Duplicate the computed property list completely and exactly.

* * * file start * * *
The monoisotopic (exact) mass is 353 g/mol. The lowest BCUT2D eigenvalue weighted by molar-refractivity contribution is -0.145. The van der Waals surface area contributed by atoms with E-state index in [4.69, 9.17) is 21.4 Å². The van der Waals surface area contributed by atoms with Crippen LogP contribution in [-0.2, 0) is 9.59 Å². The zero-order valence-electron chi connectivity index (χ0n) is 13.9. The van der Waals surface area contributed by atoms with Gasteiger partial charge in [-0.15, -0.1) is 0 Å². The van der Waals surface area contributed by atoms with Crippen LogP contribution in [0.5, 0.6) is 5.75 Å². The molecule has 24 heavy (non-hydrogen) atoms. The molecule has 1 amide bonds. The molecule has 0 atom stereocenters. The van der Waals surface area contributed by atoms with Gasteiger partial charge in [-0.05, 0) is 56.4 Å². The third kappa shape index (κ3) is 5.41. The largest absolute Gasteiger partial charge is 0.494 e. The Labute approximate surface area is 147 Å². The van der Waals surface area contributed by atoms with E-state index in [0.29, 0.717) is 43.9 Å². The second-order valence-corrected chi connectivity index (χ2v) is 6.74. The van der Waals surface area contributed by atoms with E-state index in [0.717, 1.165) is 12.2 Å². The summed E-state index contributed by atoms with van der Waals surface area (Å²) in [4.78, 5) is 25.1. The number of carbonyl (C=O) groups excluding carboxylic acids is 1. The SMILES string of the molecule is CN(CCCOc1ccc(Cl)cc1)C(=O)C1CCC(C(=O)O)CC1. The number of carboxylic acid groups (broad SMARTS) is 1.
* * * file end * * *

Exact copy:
The monoisotopic (exact) mass is 353 g/mol. The lowest BCUT2D eigenvalue weighted by molar-refractivity contribution is -0.145. The van der Waals surface area contributed by atoms with E-state index in [4.69, 9.17) is 21.4 Å². The van der Waals surface area contributed by atoms with Crippen LogP contribution in [-0.2, 0) is 9.59 Å². The zero-order valence-electron chi connectivity index (χ0n) is 13.9. The van der Waals surface area contributed by atoms with Gasteiger partial charge in [-0.15, -0.1) is 0 Å². The van der Waals surface area contributed by atoms with Crippen LogP contribution in [0.5, 0.6) is 5.75 Å². The molecule has 24 heavy (non-hydrogen) atoms. The molecule has 1 amide bonds. The molecule has 0 atom stereocenters. The van der Waals surface area contributed by atoms with Gasteiger partial charge in [-0.05, 0) is 56.4 Å². The third kappa shape index (κ3) is 5.41. The largest absolute Gasteiger partial charge is 0.494 e. The Labute approximate surface area is 147 Å². The van der Waals surface area contributed by atoms with E-state index in [0.29, 0.717) is 43.9 Å². The second-order valence-corrected chi connectivity index (χ2v) is 6.74. The van der Waals surface area contributed by atoms with E-state index in [0.717, 1.165) is 12.2 Å². The summed E-state index contributed by atoms with van der Waals surface area (Å²) in [4.78, 5) is 25.1. The number of carbonyl (C=O) groups excluding carboxylic acids is 1. The SMILES string of the molecule is CN(CCCOc1ccc(Cl)cc1)C(=O)C1CCC(C(=O)O)CC1. The number of carboxylic acid groups (broad SMARTS) is 1.